# Q & A: curved space and acceleration

Q:
Einstein said that gravitation is not a force like Newton said but rather the curvature of the space-time continuum. I have no trouble to accept this. What bothers me is this : why do we see it as a force? Why things get accelerated in the first place if it's just a curvature of space-time? Think of it as a car on the freeway. The freeway goes to Chicago. Since the car has to follow the freeway, it will end up at Chicago even though it would like to go to New-York let's say. But something is accelerating the car towards Chicago (the engine). The freeway only guides the car to Chicago. So if gravitation was just mere space-time curvatures, like the freeway, they would only guide already accelerated objects towards the massive body. They would not accelerate anything just like the freeway doesn't accelerate cars. Does it?
- Anonymous
A:
I like the way you first phrased the question- "why do we see it as a force?", i.e. why do we perceive acceleration. The questions about whether it really is acceleration are more semantic.

I believe the answer is this. Take two objects, say you and the earth, which are traveling in parallel. That means that their distance isn't changing. A situation like that exists if you jump, when you're right at the top of the jump. Follow the paths, and these two parallel-moving objects collide. So either one or both accelerated, or what looked like parallel lines intersected, in which case the space is curved.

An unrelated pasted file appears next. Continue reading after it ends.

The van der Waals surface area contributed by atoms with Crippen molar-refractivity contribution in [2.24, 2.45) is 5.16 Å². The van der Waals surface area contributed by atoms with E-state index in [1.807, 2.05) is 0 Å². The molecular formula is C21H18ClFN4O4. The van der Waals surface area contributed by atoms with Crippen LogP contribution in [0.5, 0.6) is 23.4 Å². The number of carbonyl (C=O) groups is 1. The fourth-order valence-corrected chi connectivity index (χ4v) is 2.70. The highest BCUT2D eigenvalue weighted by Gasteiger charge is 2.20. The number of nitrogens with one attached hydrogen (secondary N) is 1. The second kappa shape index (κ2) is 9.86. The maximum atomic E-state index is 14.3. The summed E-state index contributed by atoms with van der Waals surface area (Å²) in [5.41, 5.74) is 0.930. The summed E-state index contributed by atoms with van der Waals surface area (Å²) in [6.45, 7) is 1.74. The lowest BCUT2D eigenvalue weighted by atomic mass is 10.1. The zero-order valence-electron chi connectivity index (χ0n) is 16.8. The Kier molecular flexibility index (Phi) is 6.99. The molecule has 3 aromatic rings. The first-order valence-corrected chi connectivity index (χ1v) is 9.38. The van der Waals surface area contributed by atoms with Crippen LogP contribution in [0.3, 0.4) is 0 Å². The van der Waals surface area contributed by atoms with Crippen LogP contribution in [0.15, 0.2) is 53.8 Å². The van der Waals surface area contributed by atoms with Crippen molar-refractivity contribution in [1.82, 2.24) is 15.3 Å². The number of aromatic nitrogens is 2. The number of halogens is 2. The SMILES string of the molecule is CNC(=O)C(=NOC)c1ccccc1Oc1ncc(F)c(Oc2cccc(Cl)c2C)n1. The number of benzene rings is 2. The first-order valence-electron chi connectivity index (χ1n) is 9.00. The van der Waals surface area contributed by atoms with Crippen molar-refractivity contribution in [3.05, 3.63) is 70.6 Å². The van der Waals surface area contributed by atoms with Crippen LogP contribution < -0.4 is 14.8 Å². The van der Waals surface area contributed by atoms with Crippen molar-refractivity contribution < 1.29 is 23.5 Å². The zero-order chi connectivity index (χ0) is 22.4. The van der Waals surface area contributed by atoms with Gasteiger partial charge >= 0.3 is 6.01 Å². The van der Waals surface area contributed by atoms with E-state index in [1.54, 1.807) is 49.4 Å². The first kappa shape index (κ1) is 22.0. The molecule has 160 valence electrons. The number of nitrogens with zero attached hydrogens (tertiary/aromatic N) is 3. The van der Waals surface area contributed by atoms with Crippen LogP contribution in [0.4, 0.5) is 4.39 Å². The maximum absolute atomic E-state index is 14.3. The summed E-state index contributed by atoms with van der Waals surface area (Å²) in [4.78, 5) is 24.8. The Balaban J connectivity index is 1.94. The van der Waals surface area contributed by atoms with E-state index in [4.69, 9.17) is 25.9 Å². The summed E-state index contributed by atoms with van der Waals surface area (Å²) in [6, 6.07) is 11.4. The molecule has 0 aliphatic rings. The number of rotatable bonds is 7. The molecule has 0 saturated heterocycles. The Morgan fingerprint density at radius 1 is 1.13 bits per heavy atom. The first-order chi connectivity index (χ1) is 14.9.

Our spacetime is only mildly curved near here. That means  that it can be approximately pictured as a flat space, so long as you add some extra acceleration effects (called gravity). Our minds seem to naturally grab on to the mathematically simplest picture which does an adequate job of describing things. Flat space is much simpler than curved space, so that's how we see it.

Mike W.

(published on 09/02/2010)

## Follow-Up #1: electrical geometry?

Q:
I've been wondering about this myself. I think I have an explanationbut best to check it with you. Firstly, by definition, the path of two stationary objects are two stationary points in a 3D space. Now, consider the following two scenarios: Scenario 1, the objects are too small to have much gravitational effect on each other: The world lines of these objects (i.e., their 4D paths) are approximately two parallel lines. Scenario 2, one or both objects are massive and hence, curve the 4D space: The (4D) world lines of these objects trace the curvature of 4D space. These world lines ultimately converge. Now, (and here is my doubtful assumption) the "engine" that the writer speculated is the forward-moving time dimension. Time does not stop (why? I dont know!). In other words, the (4d) world lines are not static. Every object (as it is on some world line) is moving forward in time. And if the world lines converge (as in Scenario 2) the objects moving on them also converge (i.e., collide). The curvature of the space forces the objects toward each other in the same manner as an oddly-shaped railroad track with converging rails forces the wheels of a moving train towards each other. Question: As we accept that mass concentrates space, why not similarly accept that two charged particles expand it?
- Mehran (age 59)
Miami, Florida
A:
The problem is that if another particle, with a different charge (e.g. zero) were to come along, it wouldn't behave in the way that either of those charged particles would. Two such neutral particles going through there would neither converge nor diverge. So you can't summarize the behavior of all particles by postulating a changed geometry. The Galilean universality of gravity (more generally, the Equivalence Principle) is the key to getting into the General Relativistic arguments.

Mike W.

(published on 09/22/2010)